You can also view (and share) my essay on the World Nomads website

The Traveler

Wanderlust and humanity have always gone hand-in-hand. Once, we spent our lives out in the wild, hunting and gathering for sustenance. America’s forefathers had high hopes for what could be out west, so Manifest Destiny was our cultural theme. Today, we seem to travel in our twenties. We want to backpack across Europe or hike through Australia’s outback. We want to spend our early adulthood touring Asia and sipping coffee (or wine) outside a cafe in Paris. We want to see the world, meet people, tuck experiences under our belts, and become more cultured. But we forget about what we have to offer the locals. When you travel, you’re not always the only one who learns a lesson.

I grew up in New Mexico, which survives on the money from two sources: the government blowing things up in the middle of nowhere and tourists.

I’ve met a lot of people from all over the world. Sure, most come from northern Mexico and west Texas, but many come from Germany, Japan, and New Zealand. One in particular changed my life.

His name was Devon. He was a 22-year-old truck driver from Cleveland. We met a few weeks ago and spent an afternoon together enjoying Albuquerque’s local cuisine and chatting while we hiked the east mountains. We kept in contact for only a brief moment of time, but I’ll carry his words with me for years to come.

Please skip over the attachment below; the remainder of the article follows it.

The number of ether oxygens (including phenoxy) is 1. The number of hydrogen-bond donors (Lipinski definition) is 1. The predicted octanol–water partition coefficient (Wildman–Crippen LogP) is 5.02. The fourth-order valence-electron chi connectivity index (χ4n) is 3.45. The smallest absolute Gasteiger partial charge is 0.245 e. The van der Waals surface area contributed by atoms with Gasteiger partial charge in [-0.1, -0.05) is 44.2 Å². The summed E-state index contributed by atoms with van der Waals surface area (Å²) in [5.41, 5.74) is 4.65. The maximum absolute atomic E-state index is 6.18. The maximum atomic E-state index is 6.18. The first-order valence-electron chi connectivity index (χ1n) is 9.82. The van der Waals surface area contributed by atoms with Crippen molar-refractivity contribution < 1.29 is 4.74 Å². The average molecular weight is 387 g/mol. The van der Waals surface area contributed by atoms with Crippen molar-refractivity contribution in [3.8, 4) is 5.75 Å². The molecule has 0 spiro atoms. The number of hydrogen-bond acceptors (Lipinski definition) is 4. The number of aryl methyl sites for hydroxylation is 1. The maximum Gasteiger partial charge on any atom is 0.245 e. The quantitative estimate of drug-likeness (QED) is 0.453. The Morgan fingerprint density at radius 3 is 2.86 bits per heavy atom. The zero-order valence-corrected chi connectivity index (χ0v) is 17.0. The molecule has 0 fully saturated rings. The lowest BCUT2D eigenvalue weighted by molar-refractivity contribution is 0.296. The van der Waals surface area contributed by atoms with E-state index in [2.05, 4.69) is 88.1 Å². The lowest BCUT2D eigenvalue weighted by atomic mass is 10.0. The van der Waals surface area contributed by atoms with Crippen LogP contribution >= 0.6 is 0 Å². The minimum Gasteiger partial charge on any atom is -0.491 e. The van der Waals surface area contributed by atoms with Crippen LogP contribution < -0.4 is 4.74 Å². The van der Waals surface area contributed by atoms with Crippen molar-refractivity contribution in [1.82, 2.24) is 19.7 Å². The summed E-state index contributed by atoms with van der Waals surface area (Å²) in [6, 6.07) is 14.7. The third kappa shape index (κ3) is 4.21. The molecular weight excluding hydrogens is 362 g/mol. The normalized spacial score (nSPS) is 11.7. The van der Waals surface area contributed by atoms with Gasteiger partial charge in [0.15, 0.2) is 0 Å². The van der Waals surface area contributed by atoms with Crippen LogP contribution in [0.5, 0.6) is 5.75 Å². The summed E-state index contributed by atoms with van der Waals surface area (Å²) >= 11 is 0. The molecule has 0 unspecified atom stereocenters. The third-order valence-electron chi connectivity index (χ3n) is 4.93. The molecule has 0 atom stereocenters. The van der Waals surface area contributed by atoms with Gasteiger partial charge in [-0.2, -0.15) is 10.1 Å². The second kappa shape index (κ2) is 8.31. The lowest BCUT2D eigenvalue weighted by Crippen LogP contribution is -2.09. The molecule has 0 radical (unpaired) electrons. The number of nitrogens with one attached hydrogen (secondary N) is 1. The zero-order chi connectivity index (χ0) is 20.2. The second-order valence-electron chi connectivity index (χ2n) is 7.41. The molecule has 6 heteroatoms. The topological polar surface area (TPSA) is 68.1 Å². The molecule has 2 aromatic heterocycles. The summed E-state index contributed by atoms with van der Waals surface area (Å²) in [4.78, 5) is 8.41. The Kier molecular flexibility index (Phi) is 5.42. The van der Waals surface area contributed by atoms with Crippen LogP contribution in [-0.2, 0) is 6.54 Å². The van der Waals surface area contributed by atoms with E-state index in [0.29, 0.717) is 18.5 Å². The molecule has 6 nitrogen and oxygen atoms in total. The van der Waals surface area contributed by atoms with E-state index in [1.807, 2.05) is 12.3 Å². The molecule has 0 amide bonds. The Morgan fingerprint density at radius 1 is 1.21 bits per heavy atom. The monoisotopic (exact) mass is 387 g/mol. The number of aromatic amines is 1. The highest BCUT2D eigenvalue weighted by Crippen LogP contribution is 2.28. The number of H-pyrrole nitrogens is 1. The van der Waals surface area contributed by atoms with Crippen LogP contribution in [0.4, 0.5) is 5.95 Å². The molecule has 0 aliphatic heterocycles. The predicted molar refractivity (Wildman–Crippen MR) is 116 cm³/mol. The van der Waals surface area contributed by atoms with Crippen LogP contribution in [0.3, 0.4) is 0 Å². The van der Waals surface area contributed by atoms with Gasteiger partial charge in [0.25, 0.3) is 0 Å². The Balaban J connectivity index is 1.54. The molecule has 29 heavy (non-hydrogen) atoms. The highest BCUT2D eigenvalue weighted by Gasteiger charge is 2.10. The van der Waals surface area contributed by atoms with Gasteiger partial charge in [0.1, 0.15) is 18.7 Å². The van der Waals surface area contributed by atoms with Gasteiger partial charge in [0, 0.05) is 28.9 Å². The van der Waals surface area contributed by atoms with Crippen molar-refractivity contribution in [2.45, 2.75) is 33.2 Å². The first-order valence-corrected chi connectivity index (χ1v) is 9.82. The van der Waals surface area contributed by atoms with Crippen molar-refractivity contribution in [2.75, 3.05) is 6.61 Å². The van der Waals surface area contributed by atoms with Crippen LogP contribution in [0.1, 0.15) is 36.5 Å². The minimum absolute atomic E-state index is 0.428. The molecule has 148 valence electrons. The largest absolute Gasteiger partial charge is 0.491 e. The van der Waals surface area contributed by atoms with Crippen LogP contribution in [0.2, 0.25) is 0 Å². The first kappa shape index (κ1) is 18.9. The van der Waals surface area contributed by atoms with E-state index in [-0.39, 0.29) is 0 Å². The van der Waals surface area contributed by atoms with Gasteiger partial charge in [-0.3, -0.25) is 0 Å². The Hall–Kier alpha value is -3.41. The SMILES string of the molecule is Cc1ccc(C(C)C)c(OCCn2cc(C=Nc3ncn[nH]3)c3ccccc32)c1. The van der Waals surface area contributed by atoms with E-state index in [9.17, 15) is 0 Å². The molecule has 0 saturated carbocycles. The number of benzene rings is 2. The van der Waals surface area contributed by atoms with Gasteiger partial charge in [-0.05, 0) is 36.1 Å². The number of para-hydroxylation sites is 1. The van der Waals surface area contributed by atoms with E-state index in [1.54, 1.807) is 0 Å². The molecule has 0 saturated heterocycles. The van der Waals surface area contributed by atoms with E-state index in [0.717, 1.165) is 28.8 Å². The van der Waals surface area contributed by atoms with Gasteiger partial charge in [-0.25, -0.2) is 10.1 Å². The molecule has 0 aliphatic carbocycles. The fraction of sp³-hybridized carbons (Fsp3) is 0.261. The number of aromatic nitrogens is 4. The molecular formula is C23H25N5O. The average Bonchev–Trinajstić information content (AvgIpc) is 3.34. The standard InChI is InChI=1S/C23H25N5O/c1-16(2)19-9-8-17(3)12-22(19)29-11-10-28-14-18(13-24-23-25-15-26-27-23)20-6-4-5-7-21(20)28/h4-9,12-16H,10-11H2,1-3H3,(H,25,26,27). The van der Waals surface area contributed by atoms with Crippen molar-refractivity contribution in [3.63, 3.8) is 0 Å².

I’ve always struggled with self-doubt and an impressively low self-worth. Over the last couple years, since leaving an unhealthy relationship, I’ve grown, but growing into myself has, unfortunately, meant giving up on other people. I pride myself on my independence, but at some point I crossed the line into outright isolation.

Devon called me out on that. He had the ability to read me, see where I was lying to myself, and figure out exactly what I needed to hear to shift my perspective. He asked me if that felt like living. It doesn’t. He asked me if I was happy with my life. I’m not. He asked if the things I’m doing to change my life are effective. They aren’t.

But what struck me the most was when he told me that he understood. He knew what it was like. He said I don’t have to feel isolated and alone, because everybody goes through pain like this and handles it in their own way. This was just my time to heal and cope – to become a full, whole version of me.

I discovered a new, vulnerable way of life. I have a new outlook. I have a new me. And it never would have happened if it weren’t for the traveler.

On Orlando, Loneliness, and Hope

I’ve had a lot of feelings over the last 36 hours.

I remember being 11 years old. I was in school – actually, like the rest of the “gifted” kids, I was at a different school, in a program called Target, where I went once a week.

The bell rang and sirens sounded. We were on lock down and the teacher made an announcement.

“You will remember where you were at this moment for the rest of your lives.”

She was right.

It was the morning of September 11, 2001.

Continue reading On Orlando, Loneliness, and Hope